Signs of Humiliation that can be imagined. For De Poenit. Tertullian tells us, They lay in Sackcloth and Ashes;
they disfigured their Bodies with a neglected Uncleanness, and dejected their Minds with Grief; they used no other Food' but what was necessary to keep up Life, and frequently nourished their Prayerswith rigorous Fasting; they groaned, they wept to the Lord their God Day and Night; they fell down at the Feet of the Presbyters, they kneeled to the Friends of God, and begged of all their fellow Christians to pray for them. These Severities they willingly submitted to, as Tokens of their Sorrow, and Evidences of their Reformation, and thought themselves happy upon any Terms to be admitted to the Peace of God and the Church. Q.
How were Penitents re-admitted into the Church? Cypr. . A. When they had finished the Time prescribed, Episto: xvii. for the undergoing these Severities if their Repen
tance upon Examination was found to be real, they were re-admitted into the Church by the imposition of the Hands of the Clergy, the Party to be absolved kneeling before the Bishop, or, in his Absence, before the Presbyter, who, laying his Hand upon his Head, solemnly blessed and absolved him; whereupon he was received with universal Joy, and restored to'a Participation of the Holy Sacrament, and to all other Acts of Church Communion.
Q. What Method has the Church of England taken to supply the Want of ancient Discipline at this Time?
A. Till our spiritual Fathers can be so happy as Mat. xvi. to succeed in discharging those Obligations they ch. xviii. lie under of restoring to the Church that Discipline 17. she has a Right to; being founded upon the express 23. Laws of Christ and his Apostles, sufficiently explain-1 Cor. v. ed to us by the Practice of the Primitive and Apos- Ver. 12, 15. tolical Church, very useful to discover those that 2 Cor. ii. have erred from the Truth and Piety, and abso-ch, xii. 10. lutely necessary to preserve Religion in its greatest xiii. 2. 10. Purity, till, I say, this blessed Time shall come, 1 Tim. vi. which good Men wish for, and bad Men fear, the 3 and 5. Church of England, to supply this Want, sets before her Members the Curses due to all Sin, and puts. them in Mind of God's dreadful Tribunal, where the Impenitent shall be most certainly condemned; thereby endeavouring to bring every Man to judge and condemn himself, that he may truly repent of his past Follies, and carefully avoid those Sins, for the Time to come, which draw upon Men the Judgments of God.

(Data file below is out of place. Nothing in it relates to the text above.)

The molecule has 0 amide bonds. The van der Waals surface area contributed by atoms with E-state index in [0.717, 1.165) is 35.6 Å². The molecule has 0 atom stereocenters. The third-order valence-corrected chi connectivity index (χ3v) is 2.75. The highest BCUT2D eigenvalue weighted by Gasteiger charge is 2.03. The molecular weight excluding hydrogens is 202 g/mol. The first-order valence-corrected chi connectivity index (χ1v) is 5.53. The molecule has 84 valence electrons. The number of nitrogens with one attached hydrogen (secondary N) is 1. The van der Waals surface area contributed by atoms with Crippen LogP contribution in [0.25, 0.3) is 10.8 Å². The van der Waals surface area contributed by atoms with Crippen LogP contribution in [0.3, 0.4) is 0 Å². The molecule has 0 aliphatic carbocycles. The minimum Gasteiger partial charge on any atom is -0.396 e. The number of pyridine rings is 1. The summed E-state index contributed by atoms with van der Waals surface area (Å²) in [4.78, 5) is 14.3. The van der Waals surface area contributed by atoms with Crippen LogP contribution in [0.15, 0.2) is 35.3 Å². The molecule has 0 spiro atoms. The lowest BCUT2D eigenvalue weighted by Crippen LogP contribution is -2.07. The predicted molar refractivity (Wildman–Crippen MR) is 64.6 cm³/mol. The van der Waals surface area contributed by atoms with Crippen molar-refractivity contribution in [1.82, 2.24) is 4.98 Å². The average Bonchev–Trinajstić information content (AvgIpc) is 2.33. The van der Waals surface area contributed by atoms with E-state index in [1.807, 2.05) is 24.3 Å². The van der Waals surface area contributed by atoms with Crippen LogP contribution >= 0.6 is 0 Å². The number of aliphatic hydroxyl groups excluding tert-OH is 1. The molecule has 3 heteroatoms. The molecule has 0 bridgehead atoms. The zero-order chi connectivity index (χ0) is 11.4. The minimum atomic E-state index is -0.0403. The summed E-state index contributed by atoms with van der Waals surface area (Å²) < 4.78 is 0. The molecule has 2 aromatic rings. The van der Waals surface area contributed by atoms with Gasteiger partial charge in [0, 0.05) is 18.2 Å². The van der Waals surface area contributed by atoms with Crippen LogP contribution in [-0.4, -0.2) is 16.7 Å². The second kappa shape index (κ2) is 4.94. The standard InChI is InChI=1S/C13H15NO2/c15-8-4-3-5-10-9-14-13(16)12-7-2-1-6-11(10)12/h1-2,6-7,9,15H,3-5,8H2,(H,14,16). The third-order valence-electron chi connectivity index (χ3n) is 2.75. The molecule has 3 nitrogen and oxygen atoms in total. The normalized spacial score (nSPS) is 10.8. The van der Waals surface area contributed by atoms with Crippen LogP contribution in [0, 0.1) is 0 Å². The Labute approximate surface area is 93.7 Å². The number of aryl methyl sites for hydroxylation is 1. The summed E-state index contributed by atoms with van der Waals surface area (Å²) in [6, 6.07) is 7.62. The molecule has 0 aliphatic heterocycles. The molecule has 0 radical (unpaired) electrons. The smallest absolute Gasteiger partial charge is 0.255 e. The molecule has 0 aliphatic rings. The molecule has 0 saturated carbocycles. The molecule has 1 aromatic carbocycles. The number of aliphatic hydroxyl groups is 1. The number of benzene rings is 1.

Q. But is not saying Amen to these Sentences of God's Law a cursing of ourselves, and is it not a wicked as well as a foolish Thing?